Patience is one of the albums of the "K" period in which Peter Hammill set up a group with the classical line-up of a beat band: two guitars, bass guitar, drums.

This production can be seen as influenced by New Wave. The remastering even more reveals its powerful and sometimes edgy rock accents. The K Group comprising of Peter Hammill (voc, g), John Ellis (g), Nic Potter (b) and Guy Evans (dr) sounds very compact, highly co-ordinated as a team, and in my opinion better than in the predecessor "Enter K". Some violin, synths, sax and pan-pipe over-dubs don't harm the energetic rock sound.

Eight songs, some calm, some upbeat, most of them great compositions, are perfectly ordered and guarantee versatility and even entertainment though they transport highly demanding lyrics.

Peter Hammill wrote some very concentrated thoughts about topics of modern personal life like the passing of a lifetime, the meaning of dreams, disease, or the ongoing changes of an affair. Lines are short and concise to fit into the rock scheme.

Every title being a gem on its own would deserve a full-blown review but the best songs of Patience are:

"A Labour of Love". Complex structured opener which discusses the fact that labour has to be invested to keep a love going on. I love the drums which open the song. I am no drummer but I think though it sounds easy this is hard to play.

"Still Good Friends". Melancholic reflection about the slow and imperceptible fading of an affair.

"Train time". Hard and rough, metallic. Lyrics with typical multiple meanings.

"More than Ever". It's rewarding listening closely the lyrics which try to sort out the meaning of dreams. Has a nearly psychedelic atmosphere that reminds me of dream sequences in some Hitchcock movies. Like so many other songs from Peter Hammill the lyrics are unique with literary quality.

"Patient". The title track gives an impression what capabilities Peter Hammill has. Highly structured music, ambitious lyrics and challenging breath-taking vocals. The K Band produces a nightmare before your very ears.

One of Peter Hammill's best solo albums.

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Send comments to Peter Pan (BETA) | Report this review (#87933)
Posted Tuesday, August 22, 2006 | Review Permalink
ZowieZiggy
PROG REVIEWER
3 stars There is an extended band featured on this album. Not only the line-up who recorded the very good "Enter K", it is even broadened with Stuart Gordon on the violin (amongst others).

This is providing probably a less "solo" feeling throughout the album.

But it is also a bit of a deception when I compared it to his prior work (one of his best IMO). Not that this album is bad, but there are hardly any highlights featured. It also has a more "eighties" sound which is not always welcome ("Film Noir").

The next couple of songs are showing a dual Peter: the intimate one during "Just Good Friends" which is peaceful and very sweet (also one of my fave here) while "Jeunesse Dorée" shows the intricate and tortured aspect of his personality. The latter is of course more difficult to apprehend.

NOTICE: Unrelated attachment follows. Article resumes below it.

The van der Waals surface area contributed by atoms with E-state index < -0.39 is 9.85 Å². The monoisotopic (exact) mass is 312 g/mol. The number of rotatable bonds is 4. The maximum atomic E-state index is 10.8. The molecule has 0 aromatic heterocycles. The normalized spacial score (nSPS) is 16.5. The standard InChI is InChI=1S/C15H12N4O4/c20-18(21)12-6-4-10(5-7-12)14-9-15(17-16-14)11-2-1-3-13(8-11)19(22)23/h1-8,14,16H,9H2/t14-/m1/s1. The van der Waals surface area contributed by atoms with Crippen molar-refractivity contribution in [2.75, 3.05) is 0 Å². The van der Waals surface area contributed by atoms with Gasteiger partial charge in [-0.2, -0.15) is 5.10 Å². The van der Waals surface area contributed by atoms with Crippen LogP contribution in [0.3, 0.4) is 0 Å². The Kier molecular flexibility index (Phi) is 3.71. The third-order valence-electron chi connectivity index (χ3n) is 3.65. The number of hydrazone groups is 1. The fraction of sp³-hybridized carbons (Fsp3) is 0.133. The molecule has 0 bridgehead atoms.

The more one advances in the listening of this album, the better the compositions sound. Some "Watcher." feeling during "Traintime" is quite funny. I guess that it is one reason for me to like it more than average. My fave track out of "Patience". But "Now More Than Ever" just completes the picture.

I would say that this album offers some good Hammill songs, probably not on par with "Enter K", but still when one considers the period during which this album was released, one can only be in admiration for Peter's lack of compromise. He never fell as low as all the majors.Hats off Peter!

Three stars for "Patience". Rather an accessible album (within Hammill's standards of course).

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Send comments to ZowieZiggy (BETA) | Report this review (#171263)
Posted Saturday, May 17, 2008 | Review Permalink
Bonnek
SPECIAL COLLABORATOR
Prog Metal Team
4 stars When listening to Patience, the two preceding albums - excellent as they were - shrink to not much more then the groundwork for this masterpiece. This album got Hammill even a short taste of (almost) mainstream success. So I'm a bit surprised at both the number of ratings and the overall average, but well there aren't too many Hammill fans around anyway. This was one of the first Hammill albums I sought out so I'm probably a bit biased. But then, I always am :)

Labour of Love sets off with a slow pace, almost as if it's going to be a ballad, but it takes a nice twist after the first verse when the band breaks the rhythm and delivers a nice nod to the VDGG trademark sound. Film Noir is an excellent rock track, catchy but smart and intricate. It's a perfect composition that has not one note out of place. It's one of the few up-tempo tracks that Hammill has recorded and it's surely his best. Just Good Friends is a very mellow Hammill ballad, almost sugary-sweet but just right, with an understated yet vicious lyric.

Jeunesse Dorée is another astounding up-tempo track. It has a great stubborn time signature during the verses and builds up quite a tension that finds its release during the chorus. Simply perfect. And on it goes, Jeunesse Dorée and Now More Than Ever as well are among the strongest rock tracks Hammill has ever penned. Add the tight playing of the band to that and magic happens. The two closing tracks have a slightly more epic approach, Comfortable and Patience especially build towards an intense climax.

Patience is not for every prog-head, if a 4 minute song with verses and choruses doesn't sound appealing to you, you better seek your luck elsewhere. It was the last great record Hammill would release for quite a while. I'd even say we had to wait 20 years till something of equal quality came along with the album Clutch. 4.5 stars.

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Send comments to Bonnek (BETA) | Report this review (#252776)
Posted Thursday, November 26, 2009 | Review Permalink
Warthur
PROG REVIEWER
4 stars A companion piece to Enter K - naturally, since it's the other studio album Hammill recorded with the K Group - Patience sees Hammill continuing his New Wave experimentations, with tracks such as Train Time rivalling the rhythmic experiments of Talking Heads and the 80s incarnation of King Crimson. Between the two, I mildly prefer Enter K with its David Jackson guest appearances, but this piece is still pretty excellent - although Hammill's career would soon enter an extremely patchy and inconsistent period. Worth a try for anyone who enjoys Talking Heads, the 80s King Crimson, Peter Gabriel, Kate Bush, and other artists who combined New Wave and prog sensibilities at around this time.

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Send comments to Warthur (BETA) | Report this review (#576069)
Posted Sunday, November 27, 2011 | Review Permalink